Supporters said that Mr Johnson was expressing irritation at a critical line of questioning. Opponents ventured that his record on Covid-19 was not standing up to scrutiny.
But both verdicts miss a more fundamental point as the national unity which did exist over coronavirus fragments and turns into the type of hostile recrimination that came to define Brexit.
And that is the emergence of new rules of political engagement after the Jeremy Corbyn years in which Ministers did become guilty of complacency.
This cannot be said about Sir Keir’s new-look team which has shown a grasp for policy detail rarely demonstrated by the previous Shadow Cabinet.
Yet they are also challenges. They will, in time, have to move on from the politics of hindsight to the new economic reality facing the country and specify their own priorities.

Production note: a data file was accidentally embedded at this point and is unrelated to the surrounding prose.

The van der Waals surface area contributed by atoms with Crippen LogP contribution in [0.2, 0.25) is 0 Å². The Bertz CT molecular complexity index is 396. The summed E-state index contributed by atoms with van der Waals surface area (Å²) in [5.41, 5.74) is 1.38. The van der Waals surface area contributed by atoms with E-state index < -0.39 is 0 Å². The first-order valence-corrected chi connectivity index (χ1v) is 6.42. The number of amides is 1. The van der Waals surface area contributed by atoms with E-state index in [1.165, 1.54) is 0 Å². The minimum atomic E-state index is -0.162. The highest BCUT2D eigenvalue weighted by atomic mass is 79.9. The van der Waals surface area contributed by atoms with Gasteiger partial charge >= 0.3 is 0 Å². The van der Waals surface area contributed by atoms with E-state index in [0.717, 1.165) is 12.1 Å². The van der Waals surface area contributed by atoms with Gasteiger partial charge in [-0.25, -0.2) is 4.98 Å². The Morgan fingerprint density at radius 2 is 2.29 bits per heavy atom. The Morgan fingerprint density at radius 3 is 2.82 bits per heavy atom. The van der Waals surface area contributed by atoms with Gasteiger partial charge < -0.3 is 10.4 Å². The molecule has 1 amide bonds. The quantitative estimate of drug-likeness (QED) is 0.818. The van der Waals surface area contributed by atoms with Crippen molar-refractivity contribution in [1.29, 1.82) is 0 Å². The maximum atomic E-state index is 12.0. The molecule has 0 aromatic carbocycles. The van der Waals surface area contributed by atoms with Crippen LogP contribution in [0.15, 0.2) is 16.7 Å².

In turn, Mr Johnson and his top team should be relishing the challenge rather than becoming fearful of PMQs and other Parliamentary inquisitions.
Effective oppositions have, in the past, brought out the best in governments and it can happen again if Mr Johnson is so minded and also able some humility when mistakes do occur – an inevitable consequence of dealing with a global pandemic like this.
But it would help to signal the return of a more mature political debate – one that has been sadly lacking in recent times.
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